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What curve will a kayak describe if the paddler aims her bow at an object on a distant shore ahead and keeps the bow pointing to that object as she paddles toward it with constant velocity, in the presence of sideways drift due to constant current or wind? It's definitely not a straight line. Is it a common curve? If not, has it got a name?

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Change to a coordinate frame moving with the constant current, and you have a kayak moving directly towards an object moving with constant velocity; the kayak follows a pursuit curve. MathWorld has a derivation of the equation of the curve in the special case that the speed of the current is the same as that of the kayak. (Unfortunately, this is not the same as the path of the kayak seen in a static frame of reference.) – Rahul Jun 10 '12 at 3:22
Strongly related is this – Pedro Tamaroff Jun 10 '12 at 3:35
up vote 4 down vote accepted

$\def\r{{\bf r}} \def\v{{\bf v}}$ As mentioned by Peter Tamaroff, this problem is a slight generalization of this one.

Without loss of generality, assume the shore is at the origin, the initial $x$ coordinate is $x_0=1$, and the current is in the $y$ direction.

The relevant differential equation is coupled and nonlinear, $$\begin{eqnarray*} \frac{d\r}{dt} &=& \v_c + \v_r \\ &=& \v_c - v_r \frac{\r}{r}, \end{eqnarray*}$$ where $\r$ is the position of the paddler, $\v_c$ is the velocity of the current, and $\v_r$ the velocity of the rower. The condition $\v_r = - v_r \frac{\r}{r}$ is imposed since the rower is always rowing towards the origin. Note that $\v_c$ and $v_r$ are constant, but that $\r$ and $r$ (and thus $\v_r$) vary with time.

In components, $$\begin{eqnarray*} \frac{d x}{d t} &=& - v_r \frac{x}{r} \\ \frac{d y}{d t} &=& v_c - v_r \frac{y}{r}. \end{eqnarray*}$$ Thus, $$\begin{equation*} \frac{d y}{d x} = \frac{y - \rho r}{x},\tag{1} \end{equation*}$$ where $\rho = v_c/v_r$. Recall that $r = \sqrt{x^2+y^2}$. With a clever change of variables, this differential equation is not too hard to solve. (Let $y(x) = x u(x)$ and integrate.) See here, for example. The result is $$y(x) = x \sinh(\sinh^{-1}(y_0) - \rho\log x).$$ This can be massaged somewhat. We find $$\begin{equation*} y(x) = \frac{x}{2} \left(\sqrt{1+y_0^2}\left(x^{-\rho}-x^\rho\right) + y_0\left(x^{-\rho}+x^\rho\right)\right).\tag{2} \end{equation*}$$ As mentioned by Rahul Narain in the comments, this is a simple example of a pursuit curve.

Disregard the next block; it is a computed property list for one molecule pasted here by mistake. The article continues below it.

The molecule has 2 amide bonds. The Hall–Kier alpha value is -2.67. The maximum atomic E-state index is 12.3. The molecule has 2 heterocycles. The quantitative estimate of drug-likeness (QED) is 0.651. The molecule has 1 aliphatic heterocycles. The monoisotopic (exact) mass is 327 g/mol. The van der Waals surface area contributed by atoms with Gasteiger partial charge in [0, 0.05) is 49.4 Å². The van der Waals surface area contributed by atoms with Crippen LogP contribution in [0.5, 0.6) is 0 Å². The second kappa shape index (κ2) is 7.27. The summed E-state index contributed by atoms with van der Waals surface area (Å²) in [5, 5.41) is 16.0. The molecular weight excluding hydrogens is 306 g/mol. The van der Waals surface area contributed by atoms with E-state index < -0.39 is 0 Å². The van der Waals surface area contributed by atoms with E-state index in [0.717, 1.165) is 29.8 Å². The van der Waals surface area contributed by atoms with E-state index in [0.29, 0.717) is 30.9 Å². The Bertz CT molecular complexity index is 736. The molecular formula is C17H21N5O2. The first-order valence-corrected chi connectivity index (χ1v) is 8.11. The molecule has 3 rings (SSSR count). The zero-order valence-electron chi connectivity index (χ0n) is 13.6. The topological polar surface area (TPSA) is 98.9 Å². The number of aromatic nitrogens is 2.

Some key facts: $$\begin{eqnarray*} y(1) &=& y_0 \\ y(x) &=& y_0 x, \textrm{ if }\rho=0 \textrm{ (we row in a straight line if } v_c = 0) \\ y(0) &=& 0, \textrm{ if } |\rho| < 1 \textrm{ (we make it to the shore if } v_c<v_r) \\ y(0) &=& \frac{1}{2}\left(y_0 + \sqrt{1+y_0^2}\right), \textrm{ if } \rho =1 \textrm{ (we don't make it to the shore if } v_c\ge v_r) \\ y(x) &=& \frac{x}{2} \left(x^{-\rho}-x^\rho\right), \textrm{ if } y_0 = 0. \end{eqnarray*}$$ The last result is equivalent to the one derived by robjohn in his excellent answer to the question referred to above.

Below we give some sample trajectories. The current is the the positive $y$ direction.

enter image description here

Figure 1. $y_0 = 0$, $\rho = 0,0.125,0.25,\ldots,1, 1.125,1.25$

enter image description here

Figure 2. $y_0 = 0.15$, $\rho = 0,0.125,0.25,\ldots,1, 1.125,1.25$

enter image description here

Figure 3. $y_0 = 2$, $\rho = 0,0.125,0.25,\ldots,1, 1.125,1.25$

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I really like the simplicity of that last result. – Rahul Jun 10 '12 at 9:45
Thanks @oenamen -- nice answer. This is a common question in kayaking circles and has not, to my knowledge, been answered publicly before. But one question -- does it matter that kayak paddling speed, which I said is constant, is relative to the water, not to the ground underneath. Of course, my new question assumes we are dealing with a cross current rather than a cross wind. BTW, I'm guessing that is of mainly theoretical interest, since it will change the result relatively little in practice. But it is (maybe) an interesting math question. – David Lewis Jun 10 '12 at 15:25
@DavidLewis: One simple approach would be to let ${\bf v}_c \to {\bf v}_c + \alpha {\bf v}_w$, where ${\bf v}_w$ is the wind velocity and $\alpha$ is a parameter telling you how effective the wind is at pushing a kayaker. I expect $\alpha$ to be about $10$-$20\%$. (That is, if you are not paddling and are blown by a 15 mph wind on a lake you will move in the direction of the wind at about 1.5-3 mph.) With these assumptions, the problem reduces to the one above with ${\bf v}_c$ replaced by ${\bf v}_c + \alpha {\bf v}_w$. – user26872 Jun 10 '12 at 18:02
@oenamen -- good analysis of the wind issue -- in effect, you are paddling in a composite fluid. I think that 20% is about right. A novice (2-4 knot paddler) would be dead against a 20 kt wind, but an intermediate, 3-6 kt paddler would make headway up to 25-30 kts of wind. The figure is published in a number of places, so I could look it up. – David Lewis Jun 10 '12 at 20:11
@oenamen -- question: I am also interested in energy expenditure on a pursuit track as you analyze vs a straight track achieved by paddling upwind/upcurrent at just the correct, varying angle, called the ferry angle by paddlers. Experienced paddlers take the straight track using a ferry angle and consider the pursuit track a noobie error. But I've heard speculation that the pursuit track might require less energy, or at least, not more. Or put another way, what's the optimum track, energy-wise? Is that analysis an easy byproduct of this one? If not, I will post it as a separate question. – David Lewis Jun 10 '12 at 20:24

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